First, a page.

Novel scheme for lighter school bags gathers dustJune 1st, 2008 - 11:02 am ICT by admin
By Sanjay Singh
New Delhi, June 1 (IANS) Making school a bag-free experience is a tempting thought. Two years ago the United Progressive Alliance (UPA) government initiated a policy for lighter school bags. But it is a practice that remains noble only in thought. No state or union territory except Chandigarh is following it.
Heavy school bags can affect the spine of schoolchildren. Medical studies have shown that 60 percent of children who carry backpacks that weigh more than 20-25 percent of their body weight are more likely to develop backaches.
What’s worse, a heavy backpack also leads to bad posture. In the long run, children might develop abnormal curves and spinal deformities.
But schools seem to have done little about it.
Sooraj Prakash, the principal of a public school run by the Central Reserve Police Force here, said it was yet to receive any circular on school bag loads.
“Even if we reduce bag loads in school, parents would be suspicious. They would doubt if their child is actually being taught in school. Mindsets need to change before we go ahead with reducing school bag loads,” observes Prakash.
The school bag business is thriving. School bag manufacturers in Delhi have received huge orders for bags from schools and shop owners for this academic year, which will begin in right earnest after the ongoing summer vacations.
“We have received about 150,000 orders for school bags from schools and shop owners this year. This is 30,000 more than the orders we received last year,” claims Syed Shahnawaz Alam, a manager with Tycoon Sales Private Limited, a bulk supplier of school bags in the capital.
According to Alam, a bag-free school education is a remote possibility.
“Schools will have to put in place huge infrastructure like lockers for students. I don’t see it happening in the near future,” says Alam.
The problem of heavy school bags was highlighted in a seminal report titled “Learning without Burden” in 1993 by the then government.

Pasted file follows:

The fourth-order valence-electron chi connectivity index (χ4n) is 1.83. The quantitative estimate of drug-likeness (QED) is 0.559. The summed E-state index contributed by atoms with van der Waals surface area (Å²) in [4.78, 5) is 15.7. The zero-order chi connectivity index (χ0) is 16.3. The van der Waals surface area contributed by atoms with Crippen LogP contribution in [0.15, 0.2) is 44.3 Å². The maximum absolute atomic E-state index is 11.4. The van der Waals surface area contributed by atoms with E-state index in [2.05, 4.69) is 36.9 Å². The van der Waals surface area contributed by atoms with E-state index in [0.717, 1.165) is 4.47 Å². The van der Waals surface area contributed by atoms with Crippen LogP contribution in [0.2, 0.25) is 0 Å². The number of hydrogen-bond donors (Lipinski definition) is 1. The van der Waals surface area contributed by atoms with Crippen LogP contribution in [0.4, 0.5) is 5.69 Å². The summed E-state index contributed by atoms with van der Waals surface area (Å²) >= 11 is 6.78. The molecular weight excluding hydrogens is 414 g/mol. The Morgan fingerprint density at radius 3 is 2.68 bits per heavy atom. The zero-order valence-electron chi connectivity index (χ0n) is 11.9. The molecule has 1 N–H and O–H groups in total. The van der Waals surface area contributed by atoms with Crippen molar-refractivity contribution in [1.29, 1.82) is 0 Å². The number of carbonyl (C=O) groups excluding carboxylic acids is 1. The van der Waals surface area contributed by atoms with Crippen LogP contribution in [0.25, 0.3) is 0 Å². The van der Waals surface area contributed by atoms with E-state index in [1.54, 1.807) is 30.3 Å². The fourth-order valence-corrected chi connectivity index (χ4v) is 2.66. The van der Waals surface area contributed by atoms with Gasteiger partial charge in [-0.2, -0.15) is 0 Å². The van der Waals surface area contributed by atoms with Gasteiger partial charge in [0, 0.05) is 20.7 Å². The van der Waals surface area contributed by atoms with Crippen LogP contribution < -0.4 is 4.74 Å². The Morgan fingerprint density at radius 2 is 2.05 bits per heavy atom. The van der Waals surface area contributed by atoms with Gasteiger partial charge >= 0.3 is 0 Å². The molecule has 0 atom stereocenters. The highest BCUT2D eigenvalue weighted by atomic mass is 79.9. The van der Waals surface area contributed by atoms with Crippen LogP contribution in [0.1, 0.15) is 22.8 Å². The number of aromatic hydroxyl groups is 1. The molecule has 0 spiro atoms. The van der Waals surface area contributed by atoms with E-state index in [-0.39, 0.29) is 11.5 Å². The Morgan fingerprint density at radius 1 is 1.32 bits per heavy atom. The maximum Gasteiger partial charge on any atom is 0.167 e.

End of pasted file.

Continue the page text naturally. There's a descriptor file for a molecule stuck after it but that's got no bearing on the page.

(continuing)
Even the National Curriculum Framework (NCF), 2005, recommended a reduction of physical, psychological and transactional load on school children.
Based on the NCF, new syllabi and textbooks were prepared by the National Council of Education Research and Training (NCERT). The NCF suggested that there should be no school bags and homework for children till Class 5.
Although the union human resource development ministry has issued guidelines on school bag loads, it feels helpless.
“Education is a state subject. The central government can do little to enforce a concept like free bag schooling in states,” said D.K. Gautam, director of elementary education in the ministry.
But Father Sabu Joseph, the principal of the Rosary Church School here, says his school had successfully introduced “smart classes” - technology friendly classes that will reduce the book load.
“With smart classes, we aim to increase more activity-ased learning among students and make teaching more meaningful. Also, time tables for classes have been planned out judiciously to avoid unnecessary loading of school bags,” he said.
Reena Ray, secretary (education) in the Delhi government, told IANS that the big loads could be reduced provided schools took the lead in kicking off the concept.
The bad news for children is that bags are getting heavier with every passing year.
(Sanjay Singh can be contacted at firstname.lastname@example.org)